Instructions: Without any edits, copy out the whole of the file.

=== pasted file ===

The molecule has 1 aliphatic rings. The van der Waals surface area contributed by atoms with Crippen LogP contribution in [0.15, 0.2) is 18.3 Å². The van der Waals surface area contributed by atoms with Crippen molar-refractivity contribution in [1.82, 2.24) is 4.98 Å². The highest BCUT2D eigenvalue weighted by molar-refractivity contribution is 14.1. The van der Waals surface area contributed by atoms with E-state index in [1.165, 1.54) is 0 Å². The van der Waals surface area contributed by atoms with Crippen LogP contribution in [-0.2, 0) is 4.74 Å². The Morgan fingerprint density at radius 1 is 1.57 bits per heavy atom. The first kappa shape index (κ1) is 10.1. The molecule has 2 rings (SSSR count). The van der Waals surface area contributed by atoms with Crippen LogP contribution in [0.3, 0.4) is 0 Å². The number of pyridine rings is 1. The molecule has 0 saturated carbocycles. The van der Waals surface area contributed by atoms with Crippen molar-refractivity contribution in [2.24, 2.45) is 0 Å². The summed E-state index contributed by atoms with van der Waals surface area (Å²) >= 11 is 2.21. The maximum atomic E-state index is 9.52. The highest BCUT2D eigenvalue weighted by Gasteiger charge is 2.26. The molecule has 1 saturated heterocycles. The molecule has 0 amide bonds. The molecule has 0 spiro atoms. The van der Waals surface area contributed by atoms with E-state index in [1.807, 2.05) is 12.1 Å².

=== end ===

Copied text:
The molecule has 1 aliphatic rings. The van der Waals surface area contributed by atoms with Crippen LogP contribution in [0.15, 0.2) is 18.3 Å². The van der Waals surface area contributed by atoms with Crippen molar-refractivity contribution in [1.82, 2.24) is 4.98 Å². The highest BCUT2D eigenvalue weighted by molar-refractivity contribution is 14.1. The van der Waals surface area contributed by atoms with E-state index in [1.165, 1.54) is 0 Å². The van der Waals surface area contributed by atoms with Crippen LogP contribution in [-0.2, 0) is 4.74 Å². The Morgan fingerprint density at radius 1 is 1.57 bits per heavy atom. The first kappa shape index (κ1) is 10.1. The molecule has 2 rings (SSSR count). The van der Waals surface area contributed by atoms with Crippen LogP contribution in [0.3, 0.4) is 0 Å². The number of pyridine rings is 1. The molecule has 0 saturated carbocycles. The van der Waals surface area contributed by atoms with Crippen molar-refractivity contribution in [2.24, 2.45) is 0 Å². The summed E-state index contributed by atoms with van der Waals surface area (Å²) >= 11 is 2.21. The maximum atomic E-state index is 9.52. The highest BCUT2D eigenvalue weighted by Gasteiger charge is 2.26. The molecule has 1 saturated heterocycles. The molecule has 0 amide bonds. The molecule has 0 spiro atoms. The van der Waals surface area contributed by atoms with E-state index in [1.807, 2.05) is 12.1 Å².